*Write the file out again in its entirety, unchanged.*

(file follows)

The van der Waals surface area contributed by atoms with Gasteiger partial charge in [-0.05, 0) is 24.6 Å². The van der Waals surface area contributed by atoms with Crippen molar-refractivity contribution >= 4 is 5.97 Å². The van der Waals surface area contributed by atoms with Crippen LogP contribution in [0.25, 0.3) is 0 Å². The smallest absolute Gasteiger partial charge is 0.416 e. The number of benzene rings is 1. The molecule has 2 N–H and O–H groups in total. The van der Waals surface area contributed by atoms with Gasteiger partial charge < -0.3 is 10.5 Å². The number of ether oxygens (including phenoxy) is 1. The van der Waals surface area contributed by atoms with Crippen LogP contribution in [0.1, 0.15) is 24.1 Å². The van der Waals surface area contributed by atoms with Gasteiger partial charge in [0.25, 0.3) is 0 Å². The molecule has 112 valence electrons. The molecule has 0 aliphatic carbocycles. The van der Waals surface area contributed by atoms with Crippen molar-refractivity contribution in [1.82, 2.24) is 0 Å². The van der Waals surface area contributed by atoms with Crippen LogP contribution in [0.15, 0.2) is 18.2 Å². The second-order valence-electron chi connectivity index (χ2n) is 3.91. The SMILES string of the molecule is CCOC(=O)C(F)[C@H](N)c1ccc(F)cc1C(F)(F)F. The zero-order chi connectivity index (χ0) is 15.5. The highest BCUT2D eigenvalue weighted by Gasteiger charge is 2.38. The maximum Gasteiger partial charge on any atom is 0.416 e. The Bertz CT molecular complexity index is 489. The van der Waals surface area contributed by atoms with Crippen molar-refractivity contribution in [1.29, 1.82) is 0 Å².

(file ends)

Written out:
The van der Waals surface area contributed by atoms with Gasteiger partial charge in [-0.05, 0) is 24.6 Å². The van der Waals surface area contributed by atoms with Crippen molar-refractivity contribution >= 4 is 5.97 Å². The van der Waals surface area contributed by atoms with Crippen LogP contribution in [0.25, 0.3) is 0 Å². The smallest absolute Gasteiger partial charge is 0.416 e. The number of benzene rings is 1. The molecule has 2 N–H and O–H groups in total. The van der Waals surface area contributed by atoms with Gasteiger partial charge < -0.3 is 10.5 Å². The number of ether oxygens (including phenoxy) is 1. The van der Waals surface area contributed by atoms with Crippen LogP contribution in [0.1, 0.15) is 24.1 Å². The van der Waals surface area contributed by atoms with Gasteiger partial charge in [0.25, 0.3) is 0 Å². The molecule has 112 valence electrons. The molecule has 0 aliphatic carbocycles. The van der Waals surface area contributed by atoms with Crippen molar-refractivity contribution in [1.82, 2.24) is 0 Å². The van der Waals surface area contributed by atoms with Crippen LogP contribution in [0.15, 0.2) is 18.2 Å². The second-order valence-electron chi connectivity index (χ2n) is 3.91. The SMILES string of the molecule is CCOC(=O)C(F)[C@H](N)c1ccc(F)cc1C(F)(F)F. The zero-order chi connectivity index (χ0) is 15.5. The highest BCUT2D eigenvalue weighted by Gasteiger charge is 2.38. The maximum Gasteiger partial charge on any atom is 0.416 e. The Bertz CT molecular complexity index is 489. The van der Waals surface area contributed by atoms with Crippen molar-refractivity contribution in [1.29, 1.82) is 0 Å².